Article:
Singer and Elliott Management issued a statement on the segment from “Tucker Carlson Tonight,” arguing that the merger between Cabela’s and Bass Pro Shops saved the company, but the history of these kinds of deals from these kinds of hedge funds reveals that the company may only be “saved” for now, to be cannibalized for profit later.
Before raiding small town America, Singer and other hedge fund managers made millions by gobbling up the debt of foreign countries. Hedge fund managers made millions by buying up the sovereign debt of countries like Bolivia, Peru and Argentina during times of economic stress, when the debt could be purchased at a significant discount, and then taking those countries to court for repayment, along with a generous amount of interest. Singer’s Elliott Management made over $2 billion, a 1270 percent return on the initial investment, on Argentina’s economic misery, which at one point was highlighted by seven out of ten children living in poverty.
The U.S. territory of Puerto Rico faced a similar situation when it filed for bankruptcy protection in 2017. It had accrued a debt of around $72 billion. The hedge funds that had bought large portions of the island’s debt began scouring Puerto Rico’s budget. They recommended cuts to all non-essential expenses, including the Department of Sports and Recreation, the Institute of Puerto Rican Culture and the Corporation for Public Broadcasting. They even demanded that Puerto Rico relinquish its $205 million disaster relief fund. Hurricane Maria struck the island three months after the hedge funds made their demand and killed almost 3,000 people. Luckily, a judge had dismissed their demand to relinquish the disaster relief.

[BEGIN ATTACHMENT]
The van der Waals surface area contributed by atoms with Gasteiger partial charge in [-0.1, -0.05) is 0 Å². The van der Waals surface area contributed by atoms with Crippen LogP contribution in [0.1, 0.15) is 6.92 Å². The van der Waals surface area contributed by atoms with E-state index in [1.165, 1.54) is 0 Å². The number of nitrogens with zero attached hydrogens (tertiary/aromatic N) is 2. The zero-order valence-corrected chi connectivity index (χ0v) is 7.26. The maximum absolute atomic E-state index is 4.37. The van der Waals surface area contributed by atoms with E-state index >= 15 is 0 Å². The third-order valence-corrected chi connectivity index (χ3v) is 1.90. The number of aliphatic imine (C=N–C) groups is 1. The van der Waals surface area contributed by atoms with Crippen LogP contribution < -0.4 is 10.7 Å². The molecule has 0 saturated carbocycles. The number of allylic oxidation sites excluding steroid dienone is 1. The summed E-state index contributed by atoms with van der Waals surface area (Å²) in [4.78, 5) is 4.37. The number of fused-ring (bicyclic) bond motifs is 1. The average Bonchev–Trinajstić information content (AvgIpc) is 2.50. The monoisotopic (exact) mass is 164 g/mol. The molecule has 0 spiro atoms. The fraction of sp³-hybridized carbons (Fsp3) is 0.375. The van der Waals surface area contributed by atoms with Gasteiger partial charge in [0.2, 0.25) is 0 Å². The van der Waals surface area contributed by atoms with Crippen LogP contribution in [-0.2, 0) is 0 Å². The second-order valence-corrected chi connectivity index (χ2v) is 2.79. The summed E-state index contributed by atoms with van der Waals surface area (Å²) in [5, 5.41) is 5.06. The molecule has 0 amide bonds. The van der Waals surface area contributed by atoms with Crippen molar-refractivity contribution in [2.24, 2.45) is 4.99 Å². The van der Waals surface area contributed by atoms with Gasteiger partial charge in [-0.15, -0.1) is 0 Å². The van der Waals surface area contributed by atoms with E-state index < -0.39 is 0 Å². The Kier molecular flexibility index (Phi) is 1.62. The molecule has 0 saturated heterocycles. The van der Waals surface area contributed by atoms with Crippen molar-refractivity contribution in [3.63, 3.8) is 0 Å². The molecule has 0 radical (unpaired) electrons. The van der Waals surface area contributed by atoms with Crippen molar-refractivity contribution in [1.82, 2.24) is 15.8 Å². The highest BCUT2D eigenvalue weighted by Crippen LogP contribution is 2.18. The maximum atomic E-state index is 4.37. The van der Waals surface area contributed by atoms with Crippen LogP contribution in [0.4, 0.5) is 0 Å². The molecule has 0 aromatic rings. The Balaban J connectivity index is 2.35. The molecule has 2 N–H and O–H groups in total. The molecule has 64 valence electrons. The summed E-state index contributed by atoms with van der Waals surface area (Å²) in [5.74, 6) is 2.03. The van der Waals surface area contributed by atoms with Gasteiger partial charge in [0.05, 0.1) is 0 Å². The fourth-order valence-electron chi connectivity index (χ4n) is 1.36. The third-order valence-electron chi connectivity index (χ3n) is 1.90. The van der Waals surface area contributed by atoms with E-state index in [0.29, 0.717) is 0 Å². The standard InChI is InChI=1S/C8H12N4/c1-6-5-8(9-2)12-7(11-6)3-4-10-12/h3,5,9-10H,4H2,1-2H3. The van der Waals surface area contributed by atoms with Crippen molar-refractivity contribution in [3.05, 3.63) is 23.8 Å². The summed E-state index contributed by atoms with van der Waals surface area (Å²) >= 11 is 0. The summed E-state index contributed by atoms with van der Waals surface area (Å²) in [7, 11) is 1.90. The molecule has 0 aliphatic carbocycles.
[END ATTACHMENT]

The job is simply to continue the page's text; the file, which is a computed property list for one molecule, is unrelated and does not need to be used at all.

A favorite target for vulture capitalists has been the coal industry. Since 2015, four of the biggest coal mining companies in Wyoming, the largest coal-producing state, have filed for bankruptcy. The owners of those companies, including investor Tom Clarke and West Virginia businessman Jeff Hoops, have both followed the vulture capitalist playbook in Wyoming. They both restructured the companies and massively cut expenses before filing for bankruptcy. Hoops had a history of similar practices in West Virginia, Virginia and Kentucky. The numerous buyouts and bankruptcy cases have caused chaos within the Powder River Basin, one of the primary coal-producing regions in Wyoming, putting the 13,000 coal dependent jobs in the basin at risk. (RELATED: Plans To Save The Largest Coal Plant In The West Hit A Roadblock)